Many seemingly healthy adults you come into contact with in your daily life are carrying an unpleasant secret – one you definitely do not want to share.
It’s “Staphylococcus aureus” – what Merck Manuals calls “the most dangerous of all of the many common staphylococcal bacteria.”
The National Institutes of Health estimates up to half of all adults are or have been colonized by this particular pathogen at some point in their lives, with the germ living in people’s noses or on their skin.
Oddly, those who carry this bacterium often show no obvious symptoms of a problem.
Why is that important?
Because while most of the infections this particular bacteria cause are, according to the Mayo Clinic, “relatively minor skin infections,” it can lead to far worse problems.
How much worse? According to Cleveland Clinic Indian River Hospital’s newly arrived infectious disease specialist Dr. Jorge Requena-Penenori, a whole lot worse.
Pneumonia, heart valve infections, septicemia, food poisoning, toxic shock syndrome, septic arthritis and death have all been linked to Staphylococcus aureus infections.
As Requena-Penenori puts it, “It’s unbelievable how many types of infection you can get with the same bacteria. I would say [Staphylococcus aureus] is probably the most scary one. There are other really bad microorganisms that cause infections and even have a higher mortality, but you don’t see them very often. You see one case every 10 years or less. Staph aureus you see every day. People get sick every day with it and people die from Staph aureus infections every day.”
The highly approachable Requena-Penenori looks back to his training to add, “One of my professors in fellowship said, ‘You know when a physician is in infectious diseases because he is very scared of Staph aureus and nobody else is.’”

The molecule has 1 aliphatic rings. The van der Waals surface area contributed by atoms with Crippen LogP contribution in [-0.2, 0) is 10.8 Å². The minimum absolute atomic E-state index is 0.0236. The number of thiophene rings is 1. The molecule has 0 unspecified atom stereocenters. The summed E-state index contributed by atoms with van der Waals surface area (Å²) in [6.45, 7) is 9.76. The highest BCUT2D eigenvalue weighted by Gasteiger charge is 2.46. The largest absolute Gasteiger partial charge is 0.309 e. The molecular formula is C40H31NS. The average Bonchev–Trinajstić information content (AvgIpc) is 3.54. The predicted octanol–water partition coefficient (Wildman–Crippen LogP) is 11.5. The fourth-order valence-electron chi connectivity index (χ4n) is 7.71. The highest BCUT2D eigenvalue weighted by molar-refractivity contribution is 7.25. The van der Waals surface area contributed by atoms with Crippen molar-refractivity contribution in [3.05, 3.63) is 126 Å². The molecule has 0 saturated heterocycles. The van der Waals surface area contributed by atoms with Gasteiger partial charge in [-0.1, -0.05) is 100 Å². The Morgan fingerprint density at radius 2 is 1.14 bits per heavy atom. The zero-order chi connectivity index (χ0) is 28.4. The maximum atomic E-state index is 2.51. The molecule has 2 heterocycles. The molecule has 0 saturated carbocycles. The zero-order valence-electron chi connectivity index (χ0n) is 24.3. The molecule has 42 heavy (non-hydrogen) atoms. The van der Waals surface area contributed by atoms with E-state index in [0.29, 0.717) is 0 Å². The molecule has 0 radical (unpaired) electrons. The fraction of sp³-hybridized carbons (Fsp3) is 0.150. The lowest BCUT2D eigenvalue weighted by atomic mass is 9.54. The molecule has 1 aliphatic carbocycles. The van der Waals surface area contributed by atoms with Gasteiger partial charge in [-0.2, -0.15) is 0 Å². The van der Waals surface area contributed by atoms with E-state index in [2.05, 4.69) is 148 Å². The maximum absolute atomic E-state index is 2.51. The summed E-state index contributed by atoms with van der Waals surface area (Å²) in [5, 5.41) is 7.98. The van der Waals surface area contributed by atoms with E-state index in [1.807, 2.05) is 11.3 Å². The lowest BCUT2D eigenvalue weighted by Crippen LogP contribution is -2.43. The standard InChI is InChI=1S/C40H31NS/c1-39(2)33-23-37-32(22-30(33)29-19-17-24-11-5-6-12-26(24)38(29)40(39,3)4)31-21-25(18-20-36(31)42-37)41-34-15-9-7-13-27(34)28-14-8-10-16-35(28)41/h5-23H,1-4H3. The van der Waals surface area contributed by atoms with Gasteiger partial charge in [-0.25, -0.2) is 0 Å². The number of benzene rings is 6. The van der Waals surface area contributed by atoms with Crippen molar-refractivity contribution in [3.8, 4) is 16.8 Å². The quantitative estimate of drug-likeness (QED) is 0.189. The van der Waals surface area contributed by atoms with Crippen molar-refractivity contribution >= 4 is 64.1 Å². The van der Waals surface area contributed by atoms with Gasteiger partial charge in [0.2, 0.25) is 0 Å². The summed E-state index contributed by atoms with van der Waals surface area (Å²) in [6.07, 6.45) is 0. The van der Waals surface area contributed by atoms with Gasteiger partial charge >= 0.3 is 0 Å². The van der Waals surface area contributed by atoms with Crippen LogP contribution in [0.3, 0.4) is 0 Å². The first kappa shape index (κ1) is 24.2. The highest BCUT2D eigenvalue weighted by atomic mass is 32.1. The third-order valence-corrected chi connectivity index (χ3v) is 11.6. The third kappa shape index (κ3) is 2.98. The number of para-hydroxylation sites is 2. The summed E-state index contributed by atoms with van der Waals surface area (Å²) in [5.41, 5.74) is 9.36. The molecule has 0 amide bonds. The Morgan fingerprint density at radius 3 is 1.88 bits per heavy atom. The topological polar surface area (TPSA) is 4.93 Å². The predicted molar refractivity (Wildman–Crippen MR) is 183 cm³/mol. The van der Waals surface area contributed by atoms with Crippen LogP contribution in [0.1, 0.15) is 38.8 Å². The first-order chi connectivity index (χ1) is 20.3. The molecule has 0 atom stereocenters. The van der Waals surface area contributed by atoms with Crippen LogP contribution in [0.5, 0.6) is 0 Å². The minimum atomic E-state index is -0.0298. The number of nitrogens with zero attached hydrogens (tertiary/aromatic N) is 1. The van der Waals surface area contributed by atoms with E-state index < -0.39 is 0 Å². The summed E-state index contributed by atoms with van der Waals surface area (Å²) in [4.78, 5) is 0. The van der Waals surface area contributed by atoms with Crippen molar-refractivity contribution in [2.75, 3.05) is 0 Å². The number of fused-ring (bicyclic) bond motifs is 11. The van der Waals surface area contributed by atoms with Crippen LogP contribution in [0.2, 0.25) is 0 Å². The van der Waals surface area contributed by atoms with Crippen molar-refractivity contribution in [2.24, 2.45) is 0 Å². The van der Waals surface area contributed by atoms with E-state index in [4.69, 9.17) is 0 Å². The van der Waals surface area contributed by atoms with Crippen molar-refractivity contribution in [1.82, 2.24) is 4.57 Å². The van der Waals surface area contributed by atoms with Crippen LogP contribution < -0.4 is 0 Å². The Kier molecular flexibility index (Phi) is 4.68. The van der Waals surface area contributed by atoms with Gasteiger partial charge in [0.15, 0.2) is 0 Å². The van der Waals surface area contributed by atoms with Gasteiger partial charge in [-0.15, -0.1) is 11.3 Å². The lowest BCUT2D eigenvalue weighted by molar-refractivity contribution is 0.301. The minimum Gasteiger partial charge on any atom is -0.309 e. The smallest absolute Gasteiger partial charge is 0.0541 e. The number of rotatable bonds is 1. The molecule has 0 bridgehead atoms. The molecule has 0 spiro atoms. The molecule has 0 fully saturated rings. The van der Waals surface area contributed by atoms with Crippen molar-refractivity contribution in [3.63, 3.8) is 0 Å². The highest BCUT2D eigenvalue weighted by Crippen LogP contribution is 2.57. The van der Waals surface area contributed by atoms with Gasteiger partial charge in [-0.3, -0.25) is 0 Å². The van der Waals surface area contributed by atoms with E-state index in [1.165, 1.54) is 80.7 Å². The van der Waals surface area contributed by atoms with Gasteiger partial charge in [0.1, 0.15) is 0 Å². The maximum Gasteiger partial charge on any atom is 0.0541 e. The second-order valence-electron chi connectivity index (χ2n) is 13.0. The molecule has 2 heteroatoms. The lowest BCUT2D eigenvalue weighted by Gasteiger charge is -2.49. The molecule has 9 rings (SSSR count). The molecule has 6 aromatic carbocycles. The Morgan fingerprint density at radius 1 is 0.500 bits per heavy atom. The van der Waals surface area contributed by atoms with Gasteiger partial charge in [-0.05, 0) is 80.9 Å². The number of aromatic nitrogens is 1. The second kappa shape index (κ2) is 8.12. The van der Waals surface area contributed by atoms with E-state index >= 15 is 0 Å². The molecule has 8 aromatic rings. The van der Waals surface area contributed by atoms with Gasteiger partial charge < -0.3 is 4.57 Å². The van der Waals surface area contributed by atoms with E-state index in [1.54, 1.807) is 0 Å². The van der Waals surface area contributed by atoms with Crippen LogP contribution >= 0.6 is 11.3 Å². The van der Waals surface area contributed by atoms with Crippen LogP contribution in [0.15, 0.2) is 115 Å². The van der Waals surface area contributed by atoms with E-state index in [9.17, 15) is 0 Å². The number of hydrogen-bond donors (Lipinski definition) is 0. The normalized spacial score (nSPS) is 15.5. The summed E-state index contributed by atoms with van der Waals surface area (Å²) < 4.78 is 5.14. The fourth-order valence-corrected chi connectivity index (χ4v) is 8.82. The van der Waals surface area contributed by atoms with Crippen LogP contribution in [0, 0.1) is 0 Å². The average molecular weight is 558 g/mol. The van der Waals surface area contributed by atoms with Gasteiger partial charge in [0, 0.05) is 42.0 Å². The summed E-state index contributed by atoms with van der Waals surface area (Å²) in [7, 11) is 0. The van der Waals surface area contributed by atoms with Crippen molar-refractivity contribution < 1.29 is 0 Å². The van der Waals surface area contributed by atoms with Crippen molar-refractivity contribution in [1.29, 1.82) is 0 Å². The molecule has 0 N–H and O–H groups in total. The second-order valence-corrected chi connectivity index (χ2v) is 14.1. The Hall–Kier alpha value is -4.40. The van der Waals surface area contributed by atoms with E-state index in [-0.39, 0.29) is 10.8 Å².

Requena-Penenori says those with implanted medical devices such as artificial heart valves, replacement hip or knee joints, pacemakers and such are even more susceptible to serious Staph aureus infections that the average person without an implant.
“Staph aureus,” Requena-Penenori explains, “is like many other bacteria. It is, I would say, smart. It looks for the places where it cannot be found and killed.
“In prosthetic devices there are no blood supplies. There are no leukocytes, which is the type of cells we have to defend us, so there are no antibodies. The bacteria tends to accumulate in those areas and create a biofilm, become very sticky and create a protection versus antibiotics. And most of the time when one of these devices gets infected, the only solution possible is to take the device out.” That’s a prospect no one who’s had a successful hip replacement wants to imagine.
Perhaps the most galling aspect of Staph aureus is that we now know your mother or grandmother was right. You actually can pick up this nasty “bug” simply by turning a doorknob.
Merck Manuals confirms that by stating Staphylococcus aureus “can spread from person to person by direct contact, through contaminated objects such as gym equipment, telephones, doorknobs, television remote controls or elevator buttons, or by the inhalation of infected droplets dispersed by sneezing or coughing.”
All that said, the calm and collected Requena-Penenori isn’t about to panic. And neither should you.
Instead, Requena-Penenori urges people to watch for symptoms. “I would say fever is very common – you can have a cough, shortness of breath, diarrhea – but if I had to pick the one most common symptom, I would say fever.”
And, like most infections, the earlier a Staphylococcus aureus infection is diagnosed, the greater the odds it can be cured.
If you are concerned you may have picked up this kind of staph infection, consult your primary care physician or contact an infectious disease specialist.
Dr. Requena-Penenori is now accepting new patients at two locations: Cleveland Clinic Indian River Hospital’s Health & Wellness Center located at 3450 11th Court in Vero Beach and Primary Care North at 801 Wellness Way in Sebastian. The phone number is 772-794-5631.